Feminist theorists have rigorously critiqued the heteronormative gender bias that informs the medicalization of gender (Fausto-Sterling 2000; Butler and Weed 2011). As Fausto-Sterling (2000, 3) argues, the medical model relies on a flawed view of nature, and biomedical knowledge about sex difference reveals much more about dominant gender beliefs than about nature. The medical model conceptualizes disability, transgender, and intersex as problems in need of cure/elimination. In the case of intersex, “cure” involves surgical creation of binary sex; in the case of transgender, “cure” has involved sex reassignment surgery to fix gender identity disorder (GID). While trans people who desire sex reassignment surgery and hormone replacement therapy may not perceive these procedures as a cure for “misaligned” sex and gender, they have been forced to submit to a GID diagnosis in order to receive permission to access the medical services they need to exercise gender autonomy. The most recent edition of the Diagnostic and Statistical Manual of Mental Disorders (DSM-5), published in 2013, replaced GID with a new category, gender dysphoria (Beredjick 2012). The effects of this new diagnosis for gender-transgressive people remain to be seen. While many trans activists welcome the end of characterizing gender transgression as a disorder, they also wonder about the implications for legal advocacy because of the strategic use of the GID diagnosis in fighting discrimination against trans people (Beredjick 2012). Still, the introduction of gender dysphoria into the DSM-5 does not signal an end to the medical regulation of gender.

In recognition of some degree of overlap between trans and disability experience, one can consider the successful, but fraught, use of state disability statutes in legal advocacy for trans rights. Like disability advocates, trans advocates can and have used state disability discrimination laws to locate the problems of exclusion and discrimination in the built and conceptual environment rather than in the bodies of trans people (Spade 2003, 32–33). Both disabled and trans people are stigmatized, a problem that can be addressed by changing dominant beliefs, attitudes, and environments, not by “curing”/eliminating nonnormative bodyminds.

Identifying the mutually reinforcing structures of gender and disability oppression involves understanding how other axes of identity, such as race, class, and sexuality, inform gender and disability. Spade’s use of the Americans with Disabilities Act in legal advocacy for trans rights is often on behalf of poor people and people of color who have no health insurance and are most vulnerable to regulation of myriad state institutions such as prisons and foster care systems. Eugenics and “eugenic logic” (Garland-Thomson 2012) are also sites where gender, race, class, and sexuality oppression converge to the detriment of nonnormative bodyminds. Susan Burch and Hannah Joyner (2007) describe the life of Junius Wilson, an African American deaf man born in North Carolina in 1908 and imprisoned in 1925 in the then-named State Hospital for the Colored Insane, where he was sterilized and castrated. Burch and Joyner explain how white racist mythologies of the black male rapist, along with Wilson’s inability to communicate with others because of his deafness (and because others could not comprehend his Raleigh signing), were used by white state authorities to diagnose Wilson as a sexual pervert and prescribe sterilization and castration as a cure (2007, 47). Had Wilson been white, his experience would have been different. Historically, beliefs about gender have informed definitions of and treatments for mental disability. Thus, racialized, classed, and heteronormative gender regulation has been an important function of the diagnosis of mental disability (Carlson 2001, 2010; Price 2011).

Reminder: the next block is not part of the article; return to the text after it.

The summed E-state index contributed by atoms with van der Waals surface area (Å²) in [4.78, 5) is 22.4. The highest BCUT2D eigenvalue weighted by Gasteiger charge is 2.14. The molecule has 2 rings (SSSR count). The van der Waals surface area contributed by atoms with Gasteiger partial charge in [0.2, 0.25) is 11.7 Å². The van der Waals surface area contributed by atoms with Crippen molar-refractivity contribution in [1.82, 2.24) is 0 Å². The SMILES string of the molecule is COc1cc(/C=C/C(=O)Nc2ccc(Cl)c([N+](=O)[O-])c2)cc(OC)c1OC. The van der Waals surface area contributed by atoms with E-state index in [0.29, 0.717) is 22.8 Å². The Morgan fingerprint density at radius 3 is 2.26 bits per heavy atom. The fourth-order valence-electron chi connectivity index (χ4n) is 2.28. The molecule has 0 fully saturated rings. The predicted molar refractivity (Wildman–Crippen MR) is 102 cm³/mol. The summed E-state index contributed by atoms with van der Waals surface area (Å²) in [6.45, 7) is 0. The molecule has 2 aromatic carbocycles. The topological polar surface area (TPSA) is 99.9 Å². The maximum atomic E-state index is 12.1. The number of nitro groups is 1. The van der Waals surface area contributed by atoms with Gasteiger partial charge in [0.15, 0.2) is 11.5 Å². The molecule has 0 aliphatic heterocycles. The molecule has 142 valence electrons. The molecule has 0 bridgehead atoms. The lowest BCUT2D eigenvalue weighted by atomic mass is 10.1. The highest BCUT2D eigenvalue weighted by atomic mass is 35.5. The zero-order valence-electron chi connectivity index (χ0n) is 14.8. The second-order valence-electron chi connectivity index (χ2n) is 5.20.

In addition to making visible and analyzing the interrelatedness of gender, race, class, disability, sexuality, and other axes of identity, feminist queer disability theorists understand how disability experience can be a site for critical reconfigurations of gender. While some disability theorists argue for recognition of disabled people as “real men” and “real women,” others have used disability as a critical resource through which to reimagine gender beyond heteronormative and able-bodied binaries. Embodying “normate” (Garland-Thomson 2011) gender, for example, requires having a body whose appearance and capacity are in conformity with dominant gender norms (Garland-Thomson 2011; James 2011; Mintz 2011; Serlin 2003). Naomi Finkelstein (2003, 311) describes feeling “emasculated” by fibromyalgia–rheumatoid arthritis while also understanding it as an experience that enables reconfiguring what it means to be butch. Being a “crip butch” reconfigures masculinity as openness to vulnerability and simultaneously exposes cracks in narrow gender norms (317). Similarly, Eli Clare (1999) writes about the complex process of trying to reclaim one’s gendered disabled body, a process that involves negotiating categories like “woman” and “tomboy” that don’t quite fit, as well as urban markers of gender that leave no room for white, working-class, rural gender-transgressive experience.

While feminist insights about gender have been useful for disability theorists, disability studies, especially in its feminist, queer, and crip incarnations, promises to transform understandings of gender. Indeed, in its critique of heteronormative gender, feminist and queer disability studies crips gender (Sandahl 2003; McRuer 2006), creating an opening for the emergence of another world and more capacious, democratic ways of being in it.